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Wednesday, 27 March 2019

Most Popular Models of Manual Portable Typewriters, 1980-90


For four years, from 1985 to 1988, the Brother Charger II
was the most popular manual portable typewriter in newspaper advertising.
Sales of manual portable typewriters in the decade after Litton Industries sold its typewriter division to Volkswagen in 1979 become a matter of interest for me after my last two posts and a series of comments from Ted Munk and Richard Amery.
The Royal Custom IV was the most popular model advertised in 1983.
 Photo from the Nick Bodemer Collection.
So I checked newspaper advertisements for manual portable typewriters in newspapers.com, which includes newspapers from throughout the United States, Canada, Britain and Australia. These are the figures, which give a reasonable indication of demand during this period:
1980 579
1981 437 (- 142, or 27%)
1982 404 (- 33, or 7.5%)
1983 399 (-5, or 1.2%)
1984 307 (-92, or 23%)
1985 267 (-40, or 13%)
1986 275 (+8, or 3%)
1987 245 (-30, or 10.9%)
1988 168 (-77, or 31.4%)
1989 126 (-42, or 25%)
1990 107 (-19, or 15.1%)
Overall drop of 472
SCM Classic 12, most popular in 1982
Identifying typewriters for sale as “manual portables” only started to become a prerequisite phrase for sellers in the 1970s, when electric and later electronic machines began to proliferate.
From the mid-1980s, advertisements for second-hand machines began to overtake those for new models, and by 1989-90 ads were predominantly for used typewriters. As well, display ads all but dried up in the last few years of the 80s, so it became difficult to identify brand new models being offered.
The most popular models were:
1980: SCM Galaxie 12 (above) and Courier CT
1981: SCM Courier CT (below)
1982: SCM Classic 12 and Galaxie CT
1983: Royal Custom IV
1984: Olivetti Lettera 25 (above)
1985: Brother Charger II
1986: Brother Charger II
1987: Brother Charger II
1988: Brother Charger II
1989: Brother Accord 12 (above)
1990: Royal Safari IV (below)
Royal Safari IV, made in Bulgaria

12 comments:

Joshua Beta said...

Those writing machines are so nice, so neat, so beautiful... (>////<) <3 <3 <3
I want them!! xD

Nick Bodemer said...

Thanks for crediting the Royal photo to my collection (Admittedly, I saved that photo from somewhere)

Nick Bodemer said...

Here in Seattle, the most commonly advertised portables were the Brother Charger 11, Smith-Corona Classic 12, Royal Safari, and Royal Sabre.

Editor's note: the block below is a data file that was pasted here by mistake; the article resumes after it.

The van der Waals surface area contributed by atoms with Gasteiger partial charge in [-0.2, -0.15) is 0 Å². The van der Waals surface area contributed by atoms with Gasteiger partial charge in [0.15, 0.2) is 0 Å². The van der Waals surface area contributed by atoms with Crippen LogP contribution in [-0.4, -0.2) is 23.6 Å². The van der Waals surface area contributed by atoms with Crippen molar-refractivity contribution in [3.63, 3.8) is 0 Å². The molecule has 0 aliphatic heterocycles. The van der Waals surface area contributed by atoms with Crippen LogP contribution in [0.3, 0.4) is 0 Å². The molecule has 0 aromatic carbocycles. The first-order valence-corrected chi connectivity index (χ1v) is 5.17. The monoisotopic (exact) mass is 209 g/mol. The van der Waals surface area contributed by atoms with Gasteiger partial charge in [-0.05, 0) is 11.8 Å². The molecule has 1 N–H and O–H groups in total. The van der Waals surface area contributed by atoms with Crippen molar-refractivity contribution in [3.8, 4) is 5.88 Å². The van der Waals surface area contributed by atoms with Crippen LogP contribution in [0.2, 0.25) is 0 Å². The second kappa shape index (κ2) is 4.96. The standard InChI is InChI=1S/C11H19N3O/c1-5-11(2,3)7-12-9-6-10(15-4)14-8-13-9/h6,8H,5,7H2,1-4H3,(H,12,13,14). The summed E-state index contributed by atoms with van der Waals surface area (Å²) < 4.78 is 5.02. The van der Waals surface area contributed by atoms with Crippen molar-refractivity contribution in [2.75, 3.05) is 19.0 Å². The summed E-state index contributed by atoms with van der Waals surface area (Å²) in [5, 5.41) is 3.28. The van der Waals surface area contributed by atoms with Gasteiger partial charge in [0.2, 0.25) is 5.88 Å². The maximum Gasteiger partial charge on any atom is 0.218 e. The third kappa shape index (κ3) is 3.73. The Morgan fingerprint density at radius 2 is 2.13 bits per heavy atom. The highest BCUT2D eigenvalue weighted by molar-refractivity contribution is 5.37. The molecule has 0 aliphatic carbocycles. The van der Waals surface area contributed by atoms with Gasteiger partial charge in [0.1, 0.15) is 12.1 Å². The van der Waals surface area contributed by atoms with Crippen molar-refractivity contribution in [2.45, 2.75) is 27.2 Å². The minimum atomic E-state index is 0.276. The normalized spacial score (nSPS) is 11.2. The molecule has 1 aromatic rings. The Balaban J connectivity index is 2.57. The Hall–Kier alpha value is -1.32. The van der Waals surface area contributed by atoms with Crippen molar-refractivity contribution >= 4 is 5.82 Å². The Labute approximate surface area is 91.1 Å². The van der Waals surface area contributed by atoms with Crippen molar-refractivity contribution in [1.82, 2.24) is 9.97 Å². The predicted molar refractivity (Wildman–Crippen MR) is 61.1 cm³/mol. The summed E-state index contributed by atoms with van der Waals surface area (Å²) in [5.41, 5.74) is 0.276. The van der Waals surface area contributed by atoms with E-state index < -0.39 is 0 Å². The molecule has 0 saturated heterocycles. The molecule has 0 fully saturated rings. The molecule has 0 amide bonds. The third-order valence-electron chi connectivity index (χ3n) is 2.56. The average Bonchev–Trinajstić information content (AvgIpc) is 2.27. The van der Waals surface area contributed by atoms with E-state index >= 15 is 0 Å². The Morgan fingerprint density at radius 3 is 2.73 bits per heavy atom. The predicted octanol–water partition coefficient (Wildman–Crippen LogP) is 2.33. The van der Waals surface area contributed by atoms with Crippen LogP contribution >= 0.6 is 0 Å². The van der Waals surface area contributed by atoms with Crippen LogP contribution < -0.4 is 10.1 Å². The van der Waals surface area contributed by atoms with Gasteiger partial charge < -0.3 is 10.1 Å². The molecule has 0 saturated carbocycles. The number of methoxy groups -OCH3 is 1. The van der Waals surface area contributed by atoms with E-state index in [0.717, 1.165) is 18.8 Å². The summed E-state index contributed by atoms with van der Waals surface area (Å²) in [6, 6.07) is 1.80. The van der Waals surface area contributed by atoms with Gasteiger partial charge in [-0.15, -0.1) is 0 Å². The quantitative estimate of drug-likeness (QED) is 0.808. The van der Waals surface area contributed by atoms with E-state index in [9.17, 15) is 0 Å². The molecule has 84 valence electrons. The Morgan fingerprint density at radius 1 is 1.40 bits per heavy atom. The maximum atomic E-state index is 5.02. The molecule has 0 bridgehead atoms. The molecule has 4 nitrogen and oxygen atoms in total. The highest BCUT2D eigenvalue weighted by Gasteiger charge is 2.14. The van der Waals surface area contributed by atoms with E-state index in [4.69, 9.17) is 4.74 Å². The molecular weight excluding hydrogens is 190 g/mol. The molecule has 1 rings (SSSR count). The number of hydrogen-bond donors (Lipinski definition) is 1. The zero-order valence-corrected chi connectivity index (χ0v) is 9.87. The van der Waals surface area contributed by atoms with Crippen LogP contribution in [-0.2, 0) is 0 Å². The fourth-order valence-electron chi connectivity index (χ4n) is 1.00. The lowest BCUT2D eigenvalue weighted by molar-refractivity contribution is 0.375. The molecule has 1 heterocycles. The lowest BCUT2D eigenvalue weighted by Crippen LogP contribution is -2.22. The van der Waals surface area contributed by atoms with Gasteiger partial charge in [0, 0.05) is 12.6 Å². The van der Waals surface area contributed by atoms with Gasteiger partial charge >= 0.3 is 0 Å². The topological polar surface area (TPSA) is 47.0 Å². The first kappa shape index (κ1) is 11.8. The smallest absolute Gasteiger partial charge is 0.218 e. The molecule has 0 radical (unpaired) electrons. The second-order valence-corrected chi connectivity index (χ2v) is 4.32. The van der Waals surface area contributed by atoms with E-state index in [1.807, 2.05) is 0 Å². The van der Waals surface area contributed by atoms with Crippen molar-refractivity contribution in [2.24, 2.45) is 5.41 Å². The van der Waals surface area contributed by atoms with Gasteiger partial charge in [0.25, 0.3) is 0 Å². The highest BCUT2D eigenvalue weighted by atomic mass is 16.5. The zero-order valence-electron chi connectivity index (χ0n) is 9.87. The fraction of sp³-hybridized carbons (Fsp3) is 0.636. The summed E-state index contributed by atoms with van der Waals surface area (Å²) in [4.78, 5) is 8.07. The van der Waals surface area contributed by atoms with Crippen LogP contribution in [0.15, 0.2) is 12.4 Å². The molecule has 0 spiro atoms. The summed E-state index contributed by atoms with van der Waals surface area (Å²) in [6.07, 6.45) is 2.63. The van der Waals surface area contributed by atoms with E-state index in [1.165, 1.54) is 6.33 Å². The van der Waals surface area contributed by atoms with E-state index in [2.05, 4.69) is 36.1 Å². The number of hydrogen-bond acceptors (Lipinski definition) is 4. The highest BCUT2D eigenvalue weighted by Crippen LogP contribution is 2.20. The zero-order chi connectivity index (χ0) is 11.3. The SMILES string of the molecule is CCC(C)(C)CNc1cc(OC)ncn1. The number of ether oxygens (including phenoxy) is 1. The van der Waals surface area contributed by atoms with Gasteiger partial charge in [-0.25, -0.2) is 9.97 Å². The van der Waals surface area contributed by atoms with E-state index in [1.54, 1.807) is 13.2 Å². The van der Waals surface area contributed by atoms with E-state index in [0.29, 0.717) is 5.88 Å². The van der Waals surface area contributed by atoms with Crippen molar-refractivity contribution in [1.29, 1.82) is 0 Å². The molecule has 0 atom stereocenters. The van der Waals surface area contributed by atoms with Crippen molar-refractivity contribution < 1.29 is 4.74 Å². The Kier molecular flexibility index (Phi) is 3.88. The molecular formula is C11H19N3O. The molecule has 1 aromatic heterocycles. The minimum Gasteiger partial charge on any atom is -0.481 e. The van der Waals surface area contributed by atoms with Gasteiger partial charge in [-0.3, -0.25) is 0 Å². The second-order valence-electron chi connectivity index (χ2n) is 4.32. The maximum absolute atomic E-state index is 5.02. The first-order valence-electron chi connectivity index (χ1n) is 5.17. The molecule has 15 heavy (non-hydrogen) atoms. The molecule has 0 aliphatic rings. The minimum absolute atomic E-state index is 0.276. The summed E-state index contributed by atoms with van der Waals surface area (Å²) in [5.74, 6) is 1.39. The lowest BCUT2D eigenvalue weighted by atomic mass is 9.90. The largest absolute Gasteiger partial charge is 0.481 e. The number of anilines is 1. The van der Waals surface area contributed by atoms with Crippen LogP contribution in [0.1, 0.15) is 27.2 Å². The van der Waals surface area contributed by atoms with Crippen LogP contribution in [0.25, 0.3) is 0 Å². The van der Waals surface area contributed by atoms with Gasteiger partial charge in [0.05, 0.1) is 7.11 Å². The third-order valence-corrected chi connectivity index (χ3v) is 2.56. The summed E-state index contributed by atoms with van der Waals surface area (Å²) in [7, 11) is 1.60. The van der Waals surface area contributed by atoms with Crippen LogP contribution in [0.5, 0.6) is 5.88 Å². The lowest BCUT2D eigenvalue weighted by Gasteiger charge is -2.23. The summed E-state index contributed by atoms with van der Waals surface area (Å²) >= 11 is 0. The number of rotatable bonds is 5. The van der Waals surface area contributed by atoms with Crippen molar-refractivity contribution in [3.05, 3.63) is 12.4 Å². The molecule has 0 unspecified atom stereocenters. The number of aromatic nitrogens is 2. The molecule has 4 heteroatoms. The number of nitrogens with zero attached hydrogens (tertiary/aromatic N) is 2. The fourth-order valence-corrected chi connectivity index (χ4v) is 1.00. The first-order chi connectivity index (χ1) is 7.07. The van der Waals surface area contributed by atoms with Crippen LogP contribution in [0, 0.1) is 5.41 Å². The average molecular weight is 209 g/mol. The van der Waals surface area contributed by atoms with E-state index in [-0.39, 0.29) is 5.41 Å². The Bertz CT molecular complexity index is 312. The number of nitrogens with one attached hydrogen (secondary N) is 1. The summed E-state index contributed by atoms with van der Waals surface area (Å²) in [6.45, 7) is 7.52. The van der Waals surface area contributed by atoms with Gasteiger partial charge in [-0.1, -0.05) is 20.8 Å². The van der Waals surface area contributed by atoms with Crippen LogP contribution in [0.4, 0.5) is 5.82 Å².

Ted said...

Hmmn, interesting! Did you happen to note the date ranges that the Royal Safari IV was advertised? I currently just have "198?" for them, and I presume if they were the most popular in 1990, they must have lasted through some part of the 90's beyond that.

Bill M said...

Good to see those sleek designs of the 80s. I really enjoy using the Classic-12 machines, and I had the Galaxie-12 also at one time. No major differences so I passed the Galaxie on to another typist. I need to find a Brother Charger-II. My only Brother is a Mongomery Ward Accord; overall a nice typewriter.

Richard P said...

Helpful research! It's interesting to watch the gradual decline.

The Smith-Corona Courier C/T is a miserable machine designed to use those awful, flaky correction ribbons.

Robert Messenger said...

Thank you Bill, Nick, Richard and Ted.
Ted, the advertising for the Royal Safari IV ranges from December 1989 to October 1990. Interestingly, I noted that while in my photo "Royal" is on the left side, in the ads its on the right with "TA" on the left, TA at that time being owned by Olivetti. The Royal Safari IV is a Maritsa 30 made in Plovdiv. They were sold in Australia as the Pacific 30 and Lemair 30. whiteelephant (Steve K) has the same machine as a Swedish-bought Skrivmaskinen 20, which he links to an Silver-Seiko design. Richard Amery has a Maritsa 11 labelled as an Imperial, made in Plovdiv, so maybe Olivetti also controlled, or relabelled machines from the Bulgarian plant, although I can find no evidence of that.

Robert Messenger said...

Another thought, Ted: Since Richard Amery's Good Companion 75 is badged as a Litton machine, maybe VW then Olivetti got the Bulgarian machine through buying out Litton's interests?